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Photographer's Note

This is a part of The Fountain of Venus and Adonis in the gardens of the Royal Palace of Caserta.

The fountain portrays Venus (in the picture) and Adonis. The goddess begs her lover not to go hunting boas, knowing that the animal will kill the youth; cherubs and nymphs surround the figures arranged on the travertine reef, forming a marbled group consisting of isolated elements which do not establish a unitary composition. The work was completed by Gaetano Salomone in 1784. Despite the classical theme, it is still imbued with eighteenth century Neapolitan Rococò.

about the Royal Palace:

'''The Royal Palace of Caserta, in Italian Reggia di Caserta, is a former royal residence in Caserta, constructed for the Bourbon kings of Naples. It was the largest palace and probably the largest building erected in Europe in the eighteenth century. In 1996, the Palace of Caserta was listed among the World Heritage Sites on the grounds that it was "the swan song of the spectacular art of the Baroque, from which it adopted all the features needed to create the illusions of multidirectional space"
The construction of the palace was begun in 1752 for Charles VII of Naples, who worked closely with his architect Luigi Vanvitelli.
Vanvitelli died in 1773: the construction was continued by his son Carlo, until it was ended in 1780.
The palace has a rectangular plan, measuring 247 x 184 m. The four sides are connected by two orthogonal arms, forming four inner courts, each measuring more than 3,800 m².Of all the royal residences inspired by the Palace of Versailles, the Reggia of Caserta is the one bearing the greatest resemblance to the original model: the unbroken balustraded skyline, the slight break provided by pavilions within the long, somewhat monotonous facade. As at Versailles, a large aqueduct was required to bring water for the prodigious water displays. Like its French predecessor, the palace was designed to be the powerhouse of an absolute Bourbon monarchy in the true Baroque fashion.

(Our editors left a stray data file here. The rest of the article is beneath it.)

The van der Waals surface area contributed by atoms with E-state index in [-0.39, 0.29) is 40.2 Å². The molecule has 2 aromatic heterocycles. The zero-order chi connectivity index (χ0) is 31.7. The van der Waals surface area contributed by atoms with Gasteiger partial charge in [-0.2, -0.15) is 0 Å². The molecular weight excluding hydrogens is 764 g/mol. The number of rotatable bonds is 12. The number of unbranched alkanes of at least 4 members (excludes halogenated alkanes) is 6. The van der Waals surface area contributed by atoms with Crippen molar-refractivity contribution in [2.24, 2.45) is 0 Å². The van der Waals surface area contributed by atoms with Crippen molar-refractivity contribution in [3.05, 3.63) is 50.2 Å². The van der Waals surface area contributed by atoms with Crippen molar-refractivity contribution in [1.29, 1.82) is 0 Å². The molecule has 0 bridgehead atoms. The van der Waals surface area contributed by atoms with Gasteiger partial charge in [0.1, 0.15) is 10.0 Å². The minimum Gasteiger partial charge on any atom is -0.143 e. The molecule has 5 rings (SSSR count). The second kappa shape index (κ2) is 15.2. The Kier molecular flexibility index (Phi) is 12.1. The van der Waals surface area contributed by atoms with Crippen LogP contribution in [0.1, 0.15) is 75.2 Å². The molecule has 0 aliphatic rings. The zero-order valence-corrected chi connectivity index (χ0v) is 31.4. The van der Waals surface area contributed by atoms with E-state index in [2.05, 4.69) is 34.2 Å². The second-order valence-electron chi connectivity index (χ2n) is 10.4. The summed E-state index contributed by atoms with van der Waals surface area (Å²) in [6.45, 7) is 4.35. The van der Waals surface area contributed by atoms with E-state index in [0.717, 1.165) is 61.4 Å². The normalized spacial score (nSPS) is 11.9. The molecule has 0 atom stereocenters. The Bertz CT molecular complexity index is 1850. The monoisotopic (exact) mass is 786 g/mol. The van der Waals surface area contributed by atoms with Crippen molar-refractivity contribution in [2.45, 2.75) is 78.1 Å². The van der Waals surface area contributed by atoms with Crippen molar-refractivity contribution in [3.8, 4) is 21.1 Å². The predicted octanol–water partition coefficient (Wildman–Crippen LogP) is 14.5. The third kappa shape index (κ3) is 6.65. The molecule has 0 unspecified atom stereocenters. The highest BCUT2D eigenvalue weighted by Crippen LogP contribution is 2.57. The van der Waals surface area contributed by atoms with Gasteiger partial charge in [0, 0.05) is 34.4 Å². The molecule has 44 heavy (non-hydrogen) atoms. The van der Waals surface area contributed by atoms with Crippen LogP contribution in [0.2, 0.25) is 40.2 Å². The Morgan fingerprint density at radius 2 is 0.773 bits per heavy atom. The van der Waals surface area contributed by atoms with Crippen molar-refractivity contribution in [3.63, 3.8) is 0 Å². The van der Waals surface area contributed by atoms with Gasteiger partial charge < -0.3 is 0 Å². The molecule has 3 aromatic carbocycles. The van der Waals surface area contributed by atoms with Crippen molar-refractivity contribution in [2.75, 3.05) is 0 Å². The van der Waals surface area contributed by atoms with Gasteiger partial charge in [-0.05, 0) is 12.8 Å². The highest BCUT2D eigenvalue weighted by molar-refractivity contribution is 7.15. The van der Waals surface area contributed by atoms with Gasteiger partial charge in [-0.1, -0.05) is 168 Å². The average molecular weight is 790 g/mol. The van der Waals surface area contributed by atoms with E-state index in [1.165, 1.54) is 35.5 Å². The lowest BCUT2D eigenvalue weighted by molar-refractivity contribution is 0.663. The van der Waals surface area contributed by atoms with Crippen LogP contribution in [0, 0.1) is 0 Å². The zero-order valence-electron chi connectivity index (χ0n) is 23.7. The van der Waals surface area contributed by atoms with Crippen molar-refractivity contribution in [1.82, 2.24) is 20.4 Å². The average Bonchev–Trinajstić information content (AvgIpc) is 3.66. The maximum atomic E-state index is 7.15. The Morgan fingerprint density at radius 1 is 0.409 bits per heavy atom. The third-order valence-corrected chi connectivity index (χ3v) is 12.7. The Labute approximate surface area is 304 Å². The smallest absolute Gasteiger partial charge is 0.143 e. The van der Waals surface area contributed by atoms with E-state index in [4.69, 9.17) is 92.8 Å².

The garden, a typical example of the baroque extension of formal vistas, stretch for 120 ha, partly on hilly terrain. It is inspired by the park of Versailles, but it is commonly regarded as superior in beauty. The park starts from the back façade of the palace, flanking a long alley with artificial fountains and cascades.
The fountains and cascades, each filling a vasca ("basin"), with architecture and hydraulics by Luigi Vanvitelli at intervals along a wide straight canal that runs to the horizon.
In 1945 the palace was the site of the signing of terms of the unconditional German surrender of forces in Italy.
Caserta was used as the location for Queen Amidala's Royal Palace on Naboo in the 1999 film Star Wars Episode I: The Phantom Menace and again in the 2002 film Star Wars Episode II: Attack of the Clones as Queen Jamilla's palace''

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Additional Photos by ALESSANDRO MACCHI (SWEETFREEDOM) Gold Star Critiquer/Gold Note Writer [C: 1587 W: 0 N: 3172] (24623)
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